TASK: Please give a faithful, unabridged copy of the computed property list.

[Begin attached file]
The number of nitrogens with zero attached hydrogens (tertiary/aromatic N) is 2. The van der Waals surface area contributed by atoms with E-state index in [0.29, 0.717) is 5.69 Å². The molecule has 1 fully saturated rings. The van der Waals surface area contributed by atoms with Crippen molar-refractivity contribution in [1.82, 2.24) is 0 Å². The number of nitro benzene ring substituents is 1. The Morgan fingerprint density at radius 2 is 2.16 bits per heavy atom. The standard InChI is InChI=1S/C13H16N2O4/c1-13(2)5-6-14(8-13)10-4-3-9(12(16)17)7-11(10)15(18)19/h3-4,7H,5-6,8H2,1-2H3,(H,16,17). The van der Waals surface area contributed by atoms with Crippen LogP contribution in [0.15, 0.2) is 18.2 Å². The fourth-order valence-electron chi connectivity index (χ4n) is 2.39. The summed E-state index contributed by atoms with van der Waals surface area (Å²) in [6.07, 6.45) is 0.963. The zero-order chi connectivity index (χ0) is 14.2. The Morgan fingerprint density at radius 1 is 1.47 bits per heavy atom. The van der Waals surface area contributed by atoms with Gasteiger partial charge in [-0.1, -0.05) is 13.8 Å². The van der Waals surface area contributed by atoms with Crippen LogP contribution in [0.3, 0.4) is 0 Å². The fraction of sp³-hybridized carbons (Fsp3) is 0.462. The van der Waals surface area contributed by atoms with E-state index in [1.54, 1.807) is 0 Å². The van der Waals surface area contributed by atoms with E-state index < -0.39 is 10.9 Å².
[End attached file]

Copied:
The number of nitrogens with zero attached hydrogens (tertiary/aromatic N) is 2. The van der Waals surface area contributed by atoms with E-state index in [0.29, 0.717) is 5.69 Å². The molecule has 1 fully saturated rings. The van der Waals surface area contributed by atoms with Crippen molar-refractivity contribution in [1.82, 2.24) is 0 Å². The number of nitro benzene ring substituents is 1. The Morgan fingerprint density at radius 2 is 2.16 bits per heavy atom. The standard InChI is InChI=1S/C13H16N2O4/c1-13(2)5-6-14(8-13)10-4-3-9(12(16)17)7-11(10)15(18)19/h3-4,7H,5-6,8H2,1-2H3,(H,16,17). The van der Waals surface area contributed by atoms with Crippen LogP contribution in [0.15, 0.2) is 18.2 Å². The fourth-order valence-electron chi connectivity index (χ4n) is 2.39. The summed E-state index contributed by atoms with van der Waals surface area (Å²) in [6.07, 6.45) is 0.963. The zero-order chi connectivity index (χ0) is 14.2. The Morgan fingerprint density at radius 1 is 1.47 bits per heavy atom. The van der Waals surface area contributed by atoms with Gasteiger partial charge in [-0.1, -0.05) is 13.8 Å². The van der Waals surface area contributed by atoms with Crippen LogP contribution in [0.3, 0.4) is 0 Å². The fraction of sp³-hybridized carbons (Fsp3) is 0.462. The van der Waals surface area contributed by atoms with E-state index in [1.54, 1.807) is 0 Å². The van der Waals surface area contributed by atoms with E-state index < -0.39 is 10.9 Å².